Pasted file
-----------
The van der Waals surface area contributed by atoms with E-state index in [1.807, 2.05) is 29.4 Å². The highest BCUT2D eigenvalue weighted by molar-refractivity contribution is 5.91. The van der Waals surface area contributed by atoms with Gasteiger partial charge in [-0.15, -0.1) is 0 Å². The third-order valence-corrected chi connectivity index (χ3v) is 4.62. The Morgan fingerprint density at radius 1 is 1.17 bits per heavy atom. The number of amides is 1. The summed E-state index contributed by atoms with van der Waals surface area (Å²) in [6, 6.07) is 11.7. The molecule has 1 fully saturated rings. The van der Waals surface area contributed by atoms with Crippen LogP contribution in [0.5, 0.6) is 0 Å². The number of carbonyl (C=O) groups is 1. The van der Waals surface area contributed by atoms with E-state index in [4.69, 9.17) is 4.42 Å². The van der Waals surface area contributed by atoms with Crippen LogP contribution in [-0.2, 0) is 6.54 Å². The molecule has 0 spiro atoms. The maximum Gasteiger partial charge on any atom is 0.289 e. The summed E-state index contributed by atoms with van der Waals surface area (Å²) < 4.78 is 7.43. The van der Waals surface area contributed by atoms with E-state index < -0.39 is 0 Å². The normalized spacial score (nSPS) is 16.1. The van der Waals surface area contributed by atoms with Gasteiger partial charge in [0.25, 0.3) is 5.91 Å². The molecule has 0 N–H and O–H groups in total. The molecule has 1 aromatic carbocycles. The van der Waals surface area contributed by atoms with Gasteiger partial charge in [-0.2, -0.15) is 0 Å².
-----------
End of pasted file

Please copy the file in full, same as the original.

The van der Waals surface area contributed by atoms with E-state index in [1.807, 2.05) is 29.4 Å². The highest BCUT2D eigenvalue weighted by molar-refractivity contribution is 5.91. The van der Waals surface area contributed by atoms with Gasteiger partial charge in [-0.15, -0.1) is 0 Å². The third-order valence-corrected chi connectivity index (χ3v) is 4.62. The Morgan fingerprint density at radius 1 is 1.17 bits per heavy atom. The number of amides is 1. The summed E-state index contributed by atoms with van der Waals surface area (Å²) in [6, 6.07) is 11.7. The molecule has 1 fully saturated rings. The van der Waals surface area contributed by atoms with Crippen LogP contribution in [0.5, 0.6) is 0 Å². The number of carbonyl (C=O) groups is 1. The van der Waals surface area contributed by atoms with E-state index in [4.69, 9.17) is 4.42 Å². The van der Waals surface area contributed by atoms with Crippen LogP contribution in [-0.2, 0) is 6.54 Å². The molecule has 0 spiro atoms. The maximum Gasteiger partial charge on any atom is 0.289 e. The summed E-state index contributed by atoms with van der Waals surface area (Å²) < 4.78 is 7.43. The van der Waals surface area contributed by atoms with E-state index < -0.39 is 0 Å². The normalized spacial score (nSPS) is 16.1. The van der Waals surface area contributed by atoms with Gasteiger partial charge in [0.25, 0.3) is 5.91 Å². The molecule has 0 N–H and O–H groups in total. The molecule has 1 aromatic carbocycles. The van der Waals surface area contributed by atoms with Gasteiger partial charge in [-0.2, -0.15) is 0 Å².